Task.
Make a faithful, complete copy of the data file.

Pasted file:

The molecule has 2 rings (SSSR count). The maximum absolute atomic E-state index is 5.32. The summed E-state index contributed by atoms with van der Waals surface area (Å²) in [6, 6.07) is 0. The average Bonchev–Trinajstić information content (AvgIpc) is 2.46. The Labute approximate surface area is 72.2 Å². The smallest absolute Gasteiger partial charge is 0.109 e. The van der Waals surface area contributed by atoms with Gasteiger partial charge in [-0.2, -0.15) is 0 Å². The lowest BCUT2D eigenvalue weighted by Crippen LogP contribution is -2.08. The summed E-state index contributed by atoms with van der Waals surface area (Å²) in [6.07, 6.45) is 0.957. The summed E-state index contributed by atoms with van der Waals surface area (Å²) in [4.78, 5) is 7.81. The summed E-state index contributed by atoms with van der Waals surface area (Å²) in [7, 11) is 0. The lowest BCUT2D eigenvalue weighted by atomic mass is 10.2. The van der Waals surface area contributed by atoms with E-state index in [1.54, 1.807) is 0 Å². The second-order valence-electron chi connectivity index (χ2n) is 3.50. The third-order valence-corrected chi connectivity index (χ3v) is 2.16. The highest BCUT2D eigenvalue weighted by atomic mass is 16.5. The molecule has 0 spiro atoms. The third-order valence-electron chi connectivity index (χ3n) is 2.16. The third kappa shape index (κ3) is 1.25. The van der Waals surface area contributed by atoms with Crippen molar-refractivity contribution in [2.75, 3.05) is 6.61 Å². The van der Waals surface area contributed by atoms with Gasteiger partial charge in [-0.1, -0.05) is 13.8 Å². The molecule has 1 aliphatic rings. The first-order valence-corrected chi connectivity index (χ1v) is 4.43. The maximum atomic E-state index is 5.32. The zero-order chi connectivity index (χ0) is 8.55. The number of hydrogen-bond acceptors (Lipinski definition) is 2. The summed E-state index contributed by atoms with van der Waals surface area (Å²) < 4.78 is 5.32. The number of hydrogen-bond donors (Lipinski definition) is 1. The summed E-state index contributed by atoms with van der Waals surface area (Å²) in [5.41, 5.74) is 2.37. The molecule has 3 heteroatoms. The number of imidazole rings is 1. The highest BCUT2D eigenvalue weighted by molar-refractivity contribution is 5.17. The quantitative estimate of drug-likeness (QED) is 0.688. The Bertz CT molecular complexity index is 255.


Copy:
The molecule has 2 rings (SSSR count). The maximum absolute atomic E-state index is 5.32. The summed E-state index contributed by atoms with van der Waals surface area (Å²) in [6, 6.07) is 0. The average Bonchev–Trinajstić information content (AvgIpc) is 2.46. The Labute approximate surface area is 72.2 Å². The smallest absolute Gasteiger partial charge is 0.109 e. The van der Waals surface area contributed by atoms with Gasteiger partial charge in [-0.2, -0.15) is 0 Å². The lowest BCUT2D eigenvalue weighted by Crippen LogP contribution is -2.08. The summed E-state index contributed by atoms with van der Waals surface area (Å²) in [6.07, 6.45) is 0.957. The summed E-state index contributed by atoms with van der Waals surface area (Å²) in [4.78, 5) is 7.81. The summed E-state index contributed by atoms with van der Waals surface area (Å²) in [7, 11) is 0. The lowest BCUT2D eigenvalue weighted by atomic mass is 10.2. The van der Waals surface area contributed by atoms with E-state index in [1.54, 1.807) is 0 Å². The second-order valence-electron chi connectivity index (χ2n) is 3.50. The third-order valence-corrected chi connectivity index (χ3v) is 2.16. The highest BCUT2D eigenvalue weighted by atomic mass is 16.5. The molecule has 0 spiro atoms. The third-order valence-electron chi connectivity index (χ3n) is 2.16. The third kappa shape index (κ3) is 1.25. The van der Waals surface area contributed by atoms with Crippen molar-refractivity contribution in [2.75, 3.05) is 6.61 Å². The van der Waals surface area contributed by atoms with Gasteiger partial charge in [-0.1, -0.05) is 13.8 Å². The molecule has 1 aliphatic rings. The first-order valence-corrected chi connectivity index (χ1v) is 4.43. The maximum atomic E-state index is 5.32. The zero-order chi connectivity index (χ0) is 8.55. The number of hydrogen-bond acceptors (Lipinski definition) is 2. The summed E-state index contributed by atoms with van der Waals surface area (Å²) < 4.78 is 5.32. The number of hydrogen-bond donors (Lipinski definition) is 1. The summed E-state index contributed by atoms with van der Waals surface area (Å²) in [5.41, 5.74) is 2.37. The molecule has 3 heteroatoms. The number of imidazole rings is 1. The highest BCUT2D eigenvalue weighted by molar-refractivity contribution is 5.17. The quantitative estimate of drug-likeness (QED) is 0.688. The Bertz CT molecular complexity index is 255.